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Foucault, Freedom and Sovereignty




ISBN 9780754649083
Published February 27, 2013 by Routledge
180 Pages

 
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Book Description

Against the prevailing interpretations which disqualify a Foucauldian approach from the discourse of freedom, this study offers a novel concept of political freedom and posits freedom as the primary axiological motif of Foucault's writing. Based on a new interpretation of the relation of Foucault's approach to the problematic of sovereignty, Sergei Prozorov both reconstructs ontology of freedom in Foucault's textual corpus and outlines the modalities of its practice in the contemporary terrain of global governance. The book critically engages with the acclaimed post-Foucauldian theories of Giorgio Agamben and Antonio Negri, thereby restoring the controversial notion of the sovereign subject to the critical discourse on global politics. As a study in political thought, this book will be suitable for students and scholars interested in the problematic of political freedom, philosophy and global governance.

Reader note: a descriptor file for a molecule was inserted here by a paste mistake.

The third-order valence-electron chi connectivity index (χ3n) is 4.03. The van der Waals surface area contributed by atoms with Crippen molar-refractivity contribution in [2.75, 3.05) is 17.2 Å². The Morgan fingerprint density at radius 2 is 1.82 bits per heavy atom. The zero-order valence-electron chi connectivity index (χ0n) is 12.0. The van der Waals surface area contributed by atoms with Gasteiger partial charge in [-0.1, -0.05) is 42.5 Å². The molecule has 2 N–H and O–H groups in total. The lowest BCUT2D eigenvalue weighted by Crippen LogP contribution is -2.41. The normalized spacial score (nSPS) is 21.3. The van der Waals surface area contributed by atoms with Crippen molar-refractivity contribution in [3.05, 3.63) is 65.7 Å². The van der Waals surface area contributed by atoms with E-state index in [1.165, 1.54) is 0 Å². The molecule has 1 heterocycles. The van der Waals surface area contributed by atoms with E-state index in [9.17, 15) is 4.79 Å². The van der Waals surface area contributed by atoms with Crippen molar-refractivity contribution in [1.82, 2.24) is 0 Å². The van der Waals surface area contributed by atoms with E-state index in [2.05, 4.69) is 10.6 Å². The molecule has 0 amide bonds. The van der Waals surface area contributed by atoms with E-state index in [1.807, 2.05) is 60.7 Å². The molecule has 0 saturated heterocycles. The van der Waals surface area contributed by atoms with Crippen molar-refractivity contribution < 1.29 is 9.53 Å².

Author(s)

Biography

Sergei Prozorov is Professor of International Relations in the Department of International Relations, Faculty of Politics and Social Sciences, Petrozavodsk State University, Russia.

Reviews

'Sergei Prozorov's engagement with Foucault is an intellectual tour de force! In developing a Foucauldian ontology of freedom that disrupts the reduction of freedom to an attribute of political order and provides an affirmation of freedom as a concrete human experience, Prozorov has provided an invaluable book for scholars and students...which reinstates the need to reflect anew on freedom.' Louiza Odysseos, University of Sussex, UK '...this thought-provoking and well-written book will surely prompt Foucaldian and non-Foucaudian scholars alike to re-examine - and perhaps reassess - their deepest assumptions about the questions of human freedom and identity.' Foucault Studies 'This is a novel use of Foucault, a novel way to bring him to law...we can read here the beginnings of a more robust theorization of law itself in Hammer's text...' The Leiden Journal of International Law